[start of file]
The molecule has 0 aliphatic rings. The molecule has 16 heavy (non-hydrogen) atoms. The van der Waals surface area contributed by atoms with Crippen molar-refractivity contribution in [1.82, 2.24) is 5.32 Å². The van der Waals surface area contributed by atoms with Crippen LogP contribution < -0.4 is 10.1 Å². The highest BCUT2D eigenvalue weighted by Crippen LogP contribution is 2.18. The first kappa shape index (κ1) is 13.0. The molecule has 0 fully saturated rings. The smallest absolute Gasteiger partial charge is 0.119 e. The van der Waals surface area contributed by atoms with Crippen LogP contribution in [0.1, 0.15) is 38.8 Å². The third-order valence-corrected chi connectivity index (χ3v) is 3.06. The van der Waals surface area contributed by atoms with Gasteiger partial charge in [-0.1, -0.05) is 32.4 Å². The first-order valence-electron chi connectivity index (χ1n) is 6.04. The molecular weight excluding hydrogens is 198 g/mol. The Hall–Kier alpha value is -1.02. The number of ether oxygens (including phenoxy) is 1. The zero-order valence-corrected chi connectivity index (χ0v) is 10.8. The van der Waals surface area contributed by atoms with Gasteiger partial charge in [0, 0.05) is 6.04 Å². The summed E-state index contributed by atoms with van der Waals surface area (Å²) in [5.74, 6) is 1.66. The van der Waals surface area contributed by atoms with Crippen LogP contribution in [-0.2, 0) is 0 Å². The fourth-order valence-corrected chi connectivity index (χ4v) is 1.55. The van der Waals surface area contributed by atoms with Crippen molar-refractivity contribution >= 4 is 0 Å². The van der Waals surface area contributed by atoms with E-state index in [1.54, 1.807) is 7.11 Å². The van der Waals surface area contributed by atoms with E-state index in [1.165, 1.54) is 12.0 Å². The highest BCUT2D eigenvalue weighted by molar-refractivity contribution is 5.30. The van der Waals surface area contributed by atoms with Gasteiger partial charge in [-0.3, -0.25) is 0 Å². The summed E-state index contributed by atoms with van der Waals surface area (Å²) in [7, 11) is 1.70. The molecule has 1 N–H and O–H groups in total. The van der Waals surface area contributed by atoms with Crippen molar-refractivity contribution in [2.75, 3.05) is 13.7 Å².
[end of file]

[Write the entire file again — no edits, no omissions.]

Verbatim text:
The molecule has 0 aliphatic rings. The molecule has 16 heavy (non-hydrogen) atoms. The van der Waals surface area contributed by atoms with Crippen molar-refractivity contribution in [1.82, 2.24) is 5.32 Å². The van der Waals surface area contributed by atoms with Crippen LogP contribution < -0.4 is 10.1 Å². The highest BCUT2D eigenvalue weighted by Crippen LogP contribution is 2.18. The first kappa shape index (κ1) is 13.0. The molecule has 0 fully saturated rings. The smallest absolute Gasteiger partial charge is 0.119 e. The van der Waals surface area contributed by atoms with Crippen LogP contribution in [0.1, 0.15) is 38.8 Å². The third-order valence-corrected chi connectivity index (χ3v) is 3.06. The van der Waals surface area contributed by atoms with Gasteiger partial charge in [-0.1, -0.05) is 32.4 Å². The first-order valence-electron chi connectivity index (χ1n) is 6.04. The molecular weight excluding hydrogens is 198 g/mol. The Hall–Kier alpha value is -1.02. The number of ether oxygens (including phenoxy) is 1. The zero-order valence-corrected chi connectivity index (χ0v) is 10.8. The van der Waals surface area contributed by atoms with Gasteiger partial charge in [0, 0.05) is 6.04 Å². The summed E-state index contributed by atoms with van der Waals surface area (Å²) in [5.74, 6) is 1.66. The van der Waals surface area contributed by atoms with Crippen LogP contribution in [-0.2, 0) is 0 Å². The fourth-order valence-corrected chi connectivity index (χ4v) is 1.55. The van der Waals surface area contributed by atoms with Crippen molar-refractivity contribution >= 4 is 0 Å². The van der Waals surface area contributed by atoms with E-state index in [1.54, 1.807) is 7.11 Å². The van der Waals surface area contributed by atoms with E-state index in [1.165, 1.54) is 12.0 Å². The highest BCUT2D eigenvalue weighted by molar-refractivity contribution is 5.30. The van der Waals surface area contributed by atoms with Gasteiger partial charge in [-0.3, -0.25) is 0 Å². The summed E-state index contributed by atoms with van der Waals surface area (Å²) in [7, 11) is 1.70. The molecule has 1 N–H and O–H groups in total. The van der Waals surface area contributed by atoms with Crippen molar-refractivity contribution in [2.75, 3.05) is 13.7 Å².